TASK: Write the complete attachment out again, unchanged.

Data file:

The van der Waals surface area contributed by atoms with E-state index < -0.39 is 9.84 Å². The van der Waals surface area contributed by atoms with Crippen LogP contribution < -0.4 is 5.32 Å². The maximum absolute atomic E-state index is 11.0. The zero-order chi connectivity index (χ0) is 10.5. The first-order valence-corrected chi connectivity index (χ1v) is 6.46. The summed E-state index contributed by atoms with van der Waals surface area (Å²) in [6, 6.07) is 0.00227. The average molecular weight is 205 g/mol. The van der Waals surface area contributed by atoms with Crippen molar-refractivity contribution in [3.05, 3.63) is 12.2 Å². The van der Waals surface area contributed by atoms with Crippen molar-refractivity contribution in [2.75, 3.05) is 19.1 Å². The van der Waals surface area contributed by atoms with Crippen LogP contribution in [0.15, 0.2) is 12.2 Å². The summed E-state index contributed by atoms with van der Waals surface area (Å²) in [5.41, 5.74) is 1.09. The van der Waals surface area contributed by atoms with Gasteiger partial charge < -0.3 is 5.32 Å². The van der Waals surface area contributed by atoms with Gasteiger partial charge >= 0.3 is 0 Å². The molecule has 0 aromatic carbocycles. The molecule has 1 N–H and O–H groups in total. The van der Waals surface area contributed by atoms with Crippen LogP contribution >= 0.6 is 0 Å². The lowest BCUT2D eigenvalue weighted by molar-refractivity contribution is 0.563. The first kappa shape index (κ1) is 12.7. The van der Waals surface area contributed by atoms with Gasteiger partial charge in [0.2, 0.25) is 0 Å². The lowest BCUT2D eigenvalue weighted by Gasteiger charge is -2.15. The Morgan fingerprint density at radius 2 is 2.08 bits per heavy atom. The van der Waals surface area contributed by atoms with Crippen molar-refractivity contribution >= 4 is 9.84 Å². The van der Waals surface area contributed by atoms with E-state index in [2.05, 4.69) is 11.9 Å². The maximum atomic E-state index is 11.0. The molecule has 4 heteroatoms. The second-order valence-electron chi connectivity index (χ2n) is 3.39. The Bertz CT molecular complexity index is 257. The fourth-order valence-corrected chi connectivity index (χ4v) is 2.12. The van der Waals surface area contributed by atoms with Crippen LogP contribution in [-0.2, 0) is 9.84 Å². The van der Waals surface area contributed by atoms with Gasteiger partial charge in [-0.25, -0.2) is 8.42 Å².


The van der Waals surface area contributed by atoms with E-state index < -0.39 is 9.84 Å². The van der Waals surface area contributed by atoms with Crippen LogP contribution < -0.4 is 5.32 Å². The maximum absolute atomic E-state index is 11.0. The zero-order chi connectivity index (χ0) is 10.5. The first-order valence-corrected chi connectivity index (χ1v) is 6.46. The summed E-state index contributed by atoms with van der Waals surface area (Å²) in [6, 6.07) is 0.00227. The average molecular weight is 205 g/mol. The van der Waals surface area contributed by atoms with Crippen molar-refractivity contribution in [3.05, 3.63) is 12.2 Å². The van der Waals surface area contributed by atoms with Crippen molar-refractivity contribution in [2.75, 3.05) is 19.1 Å². The van der Waals surface area contributed by atoms with Crippen LogP contribution in [0.15, 0.2) is 12.2 Å². The summed E-state index contributed by atoms with van der Waals surface area (Å²) in [5.41, 5.74) is 1.09. The van der Waals surface area contributed by atoms with Gasteiger partial charge < -0.3 is 5.32 Å². The van der Waals surface area contributed by atoms with Gasteiger partial charge >= 0.3 is 0 Å². The molecule has 0 aromatic carbocycles. The molecule has 1 N–H and O–H groups in total. The van der Waals surface area contributed by atoms with Crippen LogP contribution >= 0.6 is 0 Å². The lowest BCUT2D eigenvalue weighted by molar-refractivity contribution is 0.563. The first kappa shape index (κ1) is 12.7. The van der Waals surface area contributed by atoms with Gasteiger partial charge in [0.2, 0.25) is 0 Å². The lowest BCUT2D eigenvalue weighted by Gasteiger charge is -2.15. The Morgan fingerprint density at radius 2 is 2.08 bits per heavy atom. The van der Waals surface area contributed by atoms with Crippen molar-refractivity contribution >= 4 is 9.84 Å². The van der Waals surface area contributed by atoms with E-state index in [2.05, 4.69) is 11.9 Å². The maximum atomic E-state index is 11.0. The molecule has 4 heteroatoms. The second-order valence-electron chi connectivity index (χ2n) is 3.39. The Bertz CT molecular complexity index is 257. The fourth-order valence-corrected chi connectivity index (χ4v) is 2.12. The van der Waals surface area contributed by atoms with Crippen LogP contribution in [-0.2, 0) is 9.84 Å². The van der Waals surface area contributed by atoms with Gasteiger partial charge in [-0.25, -0.2) is 8.42 Å².